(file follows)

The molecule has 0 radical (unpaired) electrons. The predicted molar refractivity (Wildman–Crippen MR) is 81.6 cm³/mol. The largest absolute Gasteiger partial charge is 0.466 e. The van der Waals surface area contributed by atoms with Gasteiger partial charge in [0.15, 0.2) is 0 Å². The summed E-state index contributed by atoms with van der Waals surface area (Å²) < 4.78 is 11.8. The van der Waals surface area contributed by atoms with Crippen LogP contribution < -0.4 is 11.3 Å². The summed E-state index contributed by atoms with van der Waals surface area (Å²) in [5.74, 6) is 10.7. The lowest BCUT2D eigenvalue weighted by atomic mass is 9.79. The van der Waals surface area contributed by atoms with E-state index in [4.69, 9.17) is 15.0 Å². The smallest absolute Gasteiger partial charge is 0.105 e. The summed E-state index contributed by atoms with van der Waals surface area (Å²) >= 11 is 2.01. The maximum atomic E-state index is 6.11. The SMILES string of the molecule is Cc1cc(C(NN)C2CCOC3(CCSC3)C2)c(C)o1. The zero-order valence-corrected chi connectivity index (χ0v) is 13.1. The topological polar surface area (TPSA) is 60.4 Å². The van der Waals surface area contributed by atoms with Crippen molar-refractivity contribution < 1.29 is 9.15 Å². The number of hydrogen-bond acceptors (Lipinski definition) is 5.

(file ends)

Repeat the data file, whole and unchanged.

The molecule has 0 radical (unpaired) electrons. The predicted molar refractivity (Wildman–Crippen MR) is 81.6 cm³/mol. The largest absolute Gasteiger partial charge is 0.466 e. The van der Waals surface area contributed by atoms with Gasteiger partial charge in [0.15, 0.2) is 0 Å². The summed E-state index contributed by atoms with van der Waals surface area (Å²) < 4.78 is 11.8. The van der Waals surface area contributed by atoms with Crippen LogP contribution < -0.4 is 11.3 Å². The summed E-state index contributed by atoms with van der Waals surface area (Å²) in [5.74, 6) is 10.7. The lowest BCUT2D eigenvalue weighted by atomic mass is 9.79. The van der Waals surface area contributed by atoms with E-state index in [4.69, 9.17) is 15.0 Å². The smallest absolute Gasteiger partial charge is 0.105 e. The summed E-state index contributed by atoms with van der Waals surface area (Å²) >= 11 is 2.01. The maximum atomic E-state index is 6.11. The SMILES string of the molecule is Cc1cc(C(NN)C2CCOC3(CCSC3)C2)c(C)o1. The zero-order valence-corrected chi connectivity index (χ0v) is 13.1. The topological polar surface area (TPSA) is 60.4 Å². The van der Waals surface area contributed by atoms with Crippen molar-refractivity contribution < 1.29 is 9.15 Å². The number of hydrogen-bond acceptors (Lipinski definition) is 5.